Why You Need to Read More
When I used to work at Ford Motor Company, we had a term called “efficiency”, which represents how much better year-over-year that we became at making a part. So if we had an efficiency of 2%, a part that cost us $100 to make this year, should cost us $98 to make the next year.
The somber story of the American auto industry (Tesla aside), is that while the Big 3 automakers were experiencing efficiency gains of 1 to 2% a year, the Japanese automakers were experiencing efficiency gains of 3 to 5% a year. In the table below, you can begin to appreciate the cumulative effects of the efficiency difference over 20 years. In the short-term, the difference is manageable using gimmicks and promotions, but in the long-term, the cumulative effects in efficiency is nearly impossible to overcome.
The Americans focused mainly on (short-term) performance while the Japanese focused more effort on learning. The Japanese would more often stop the assembly lines when they encountered defects to learn the root causes of those defects. In putting more effort on learning, which in the short-term seems contrary to performance, they were able to achieve much higher levels of performance in the longer term.
It’s not likely that you are building cars, but you are engaged in a skilled activity. Just like in the auto example, you could achieve significantly greater performance if you invested additional time in learning. I’ll go even further to say that the rate at which you learn and improve is your primary competitive advantage. Let’s delve into the learning process and what it might look like for us.
We are all familiar with the concept of diet and exercise. We can think of a healthy diet as good inputs, and the exercise as good outputs or application. This balance of good inputs and outputs are two parts of maintaining physical health. What is the equivalent to intellectual health and learning?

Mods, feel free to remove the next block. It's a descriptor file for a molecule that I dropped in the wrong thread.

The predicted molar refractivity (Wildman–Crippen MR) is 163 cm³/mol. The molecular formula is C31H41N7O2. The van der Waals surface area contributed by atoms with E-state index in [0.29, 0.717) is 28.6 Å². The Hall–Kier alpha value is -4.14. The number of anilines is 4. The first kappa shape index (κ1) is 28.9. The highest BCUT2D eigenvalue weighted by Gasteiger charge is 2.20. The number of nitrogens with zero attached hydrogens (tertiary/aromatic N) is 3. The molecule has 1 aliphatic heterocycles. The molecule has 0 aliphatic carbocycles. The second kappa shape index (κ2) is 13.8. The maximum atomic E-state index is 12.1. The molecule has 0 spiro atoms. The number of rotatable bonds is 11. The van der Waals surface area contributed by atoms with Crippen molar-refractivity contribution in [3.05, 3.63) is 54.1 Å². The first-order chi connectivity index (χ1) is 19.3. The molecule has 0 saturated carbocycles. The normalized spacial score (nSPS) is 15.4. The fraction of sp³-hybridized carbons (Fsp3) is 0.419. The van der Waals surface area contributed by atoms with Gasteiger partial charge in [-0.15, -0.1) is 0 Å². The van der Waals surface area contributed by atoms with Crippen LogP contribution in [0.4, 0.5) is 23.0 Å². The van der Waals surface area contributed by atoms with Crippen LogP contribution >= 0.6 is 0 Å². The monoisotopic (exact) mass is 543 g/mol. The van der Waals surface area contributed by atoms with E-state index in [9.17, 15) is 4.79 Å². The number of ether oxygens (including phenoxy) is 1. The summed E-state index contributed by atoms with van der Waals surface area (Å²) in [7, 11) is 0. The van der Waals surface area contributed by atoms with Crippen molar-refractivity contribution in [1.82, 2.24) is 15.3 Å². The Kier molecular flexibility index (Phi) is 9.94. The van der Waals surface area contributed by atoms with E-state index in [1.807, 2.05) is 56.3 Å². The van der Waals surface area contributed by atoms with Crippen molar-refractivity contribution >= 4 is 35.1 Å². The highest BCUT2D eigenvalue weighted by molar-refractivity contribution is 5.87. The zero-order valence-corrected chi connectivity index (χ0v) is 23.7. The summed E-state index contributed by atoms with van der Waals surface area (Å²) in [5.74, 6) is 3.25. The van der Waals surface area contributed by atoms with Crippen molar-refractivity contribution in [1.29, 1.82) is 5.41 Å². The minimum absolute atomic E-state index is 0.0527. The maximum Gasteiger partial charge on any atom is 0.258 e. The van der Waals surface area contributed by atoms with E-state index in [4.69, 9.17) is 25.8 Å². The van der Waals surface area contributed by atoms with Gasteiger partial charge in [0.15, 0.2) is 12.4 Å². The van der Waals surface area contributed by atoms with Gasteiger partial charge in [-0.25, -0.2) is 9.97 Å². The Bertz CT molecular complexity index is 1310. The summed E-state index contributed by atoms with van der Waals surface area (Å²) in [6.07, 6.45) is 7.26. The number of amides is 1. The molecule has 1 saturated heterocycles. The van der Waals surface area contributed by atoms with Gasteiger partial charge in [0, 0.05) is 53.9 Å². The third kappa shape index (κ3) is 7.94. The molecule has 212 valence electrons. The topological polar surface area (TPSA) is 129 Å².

Reading maketh a full man; and writing an exact man. ~ Francis Bacon
In our learning, you want to have good inputs, and so you expose yourself to good ideas. You will usually get these ideas from reading, discourse, or instruction from good sources. Out of the three, reading is probably the most accessible and adaptable to your life and schedule. You also want to have good outputs where you apply your new knowledge. There’s a saying that you didn’t learning anything unless your behavior changes. So if it’s an intellectual endeavor, the output or application is usually in the form of you writing or teaching something. If it’s an practical endeavor, the output is in the form of you doing something better or making something.
If you need to have a difficult conversation with someone at work, read a book about how to have difficult conversations. Then apply some of what you learned to that conversation. If you need to make a difficult decision, read articles about how to make decisions. You can think of reading as a practical tool to become more effective with the challenges you are called upon to face. Someone out there has taken the time to condense decades of knowledge, experience and wisdom into a book for you, that if you read it, you can glean the lessons in a few hours.
In the process of your learning, reading is a critical input, and just like you need to eat healthy foods regularly, you need to read good ideas regularly. Many Americans finish zero books a year. The average CEO reads 50 books a year. Who is busier and yet who makes the time to learn? In an average year, I read between 50 and 75 books. (I read mostly non-fiction books, which are geared towards learning, rather than fiction books, which tend to serve a different purpose than learning.) The more I read, the more I find that I’m asked by my colleagues more and more to offer advice and perspective to challenging situations.
Today a reader, tomorrow a leader. ~ Margaret Fuller
How many books to you read a year? 5? 10? 15? For the sake of your learning, could you read more? Two books a month? More time spent on learning seems to intrude into our busy schedules focused on short-term performance. Like in the auto example, however, the incremental effort invested in learning results in amazing gains over time. You will not know your true amazing capabilities unless you invest time in the practice of learning. The faster rate at which you learn, the faster you separate your performance from those of others, the greater the opportunities afforded to you by life. The process begins when you sit down and open a book.